Consumer-facing brands have been obsessed with Millennials over the past few years, especially in the retail world. The news has been tracking their every move, and companies have been targeting Millennials, hoping to win this segment as customers. But now there’s a new group that companies are starting to fixate on – Generation Z. This younger generation, with the oldest just shy of 20, is already snagging the headlines:
Retailers are beginning to scramble to find out who these individuals are, and understand more about their behaviors and personality. So what can CivicScience tell us about this younger generation’s shopping habits, and how do they differ from the shopping behaviors of Millennials?
In our first Millennial vs. Gen Z installment (more to come in the next few weeks), we compared how Millennials (18-34 year olds) and Gen Z (13-17 years old since we only poll those 13 and older) answered a number of shopping questions in our database (since January of 2015) in order to identify their shopping habit differences. This will allow retailers to better understand Gen Z and the messages that will interest this younger generation.
Here were a few of the top differences we discovered.
Millennials are more price sensitive.
In general, Millennials seem to show more price-sensitive behaviors than Gen Z.
- Millennials are 29% more likely to always compare prices before making purchases.
- Millennials are 18% more likely to be price-conscious when it comes to clothing.
The reason for this behavior? Given the younger age of the Gen Z folks, there’s a good chance their parents are still supporting them and making many of their purchases, so they may not be as inclined to find the best price. However, it will be interesting to track whether their behaviors change as they become more financially independent.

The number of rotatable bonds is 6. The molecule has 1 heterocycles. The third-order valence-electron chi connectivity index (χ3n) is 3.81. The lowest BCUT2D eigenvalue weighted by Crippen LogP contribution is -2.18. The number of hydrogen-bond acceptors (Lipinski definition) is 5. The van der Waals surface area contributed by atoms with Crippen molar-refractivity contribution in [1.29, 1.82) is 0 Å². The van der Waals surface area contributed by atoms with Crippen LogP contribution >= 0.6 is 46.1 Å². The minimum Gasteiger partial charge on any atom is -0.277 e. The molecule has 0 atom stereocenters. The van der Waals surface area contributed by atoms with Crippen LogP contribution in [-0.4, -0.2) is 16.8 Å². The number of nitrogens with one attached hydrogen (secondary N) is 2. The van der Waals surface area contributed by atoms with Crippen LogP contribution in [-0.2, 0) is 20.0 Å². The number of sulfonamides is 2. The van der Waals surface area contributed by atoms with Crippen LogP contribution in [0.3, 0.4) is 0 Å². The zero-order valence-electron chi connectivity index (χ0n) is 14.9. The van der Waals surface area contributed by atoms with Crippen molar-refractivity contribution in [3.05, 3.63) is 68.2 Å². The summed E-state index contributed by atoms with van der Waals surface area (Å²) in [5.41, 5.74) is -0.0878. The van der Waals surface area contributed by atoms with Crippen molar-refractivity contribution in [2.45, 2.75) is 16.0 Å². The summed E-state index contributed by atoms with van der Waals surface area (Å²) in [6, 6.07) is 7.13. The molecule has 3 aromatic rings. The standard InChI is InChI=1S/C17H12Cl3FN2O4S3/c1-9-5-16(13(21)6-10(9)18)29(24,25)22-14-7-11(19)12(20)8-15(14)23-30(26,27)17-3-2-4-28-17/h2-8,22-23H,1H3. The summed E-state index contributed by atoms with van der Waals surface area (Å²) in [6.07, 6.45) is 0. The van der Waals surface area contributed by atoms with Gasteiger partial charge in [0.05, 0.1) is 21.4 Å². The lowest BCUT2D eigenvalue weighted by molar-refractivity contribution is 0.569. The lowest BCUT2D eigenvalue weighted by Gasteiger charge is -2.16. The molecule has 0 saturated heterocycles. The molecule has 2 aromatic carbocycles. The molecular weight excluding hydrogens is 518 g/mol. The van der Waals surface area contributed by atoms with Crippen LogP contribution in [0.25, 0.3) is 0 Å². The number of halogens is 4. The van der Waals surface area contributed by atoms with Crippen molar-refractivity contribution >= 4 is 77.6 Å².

Millennials are more likely to be market mavens.
Millennials are only slightly more likely than Gen Zers to be early adopters, however, there’s a bigger gap when looking at their product evangelizing tendencies. Millennials are 40% more likely to tell family and friends about a product they are happy with; though, they are also more likely to tell family and friends when they are not happy with a product.
As long as Millennials are happy with a product, they could be a great source of word-of-mouth marketing. Gen Z doesn’t share their product experience as much with family and friends, so retailers and brands must find innovative ways to get this younger generation to spread the word about their products. Retailers should consider offering free items or product discounts in return for following them on Instagram or Snapchat. This may entice more Gen Z shoppers to interact with their brand and evangelize about their products on social media sites. And we know social media is important to them…
Social media is the best way to reach and influence both generations.
Over half of Millennials and Gen Zers say they are most influenced by social media rather than ads on TV or the Internet. It’s a bit surprising to see Millennials are influenced more by social media than Gen Z:
Gen Z is slightly more likely to be influenced by TV ads and are slightly less likely to be influenced by social media. We come back to why this may be occurring in a minute, but let’s first cover what social media sites they favor. It’s still the best way to reach the younger generations.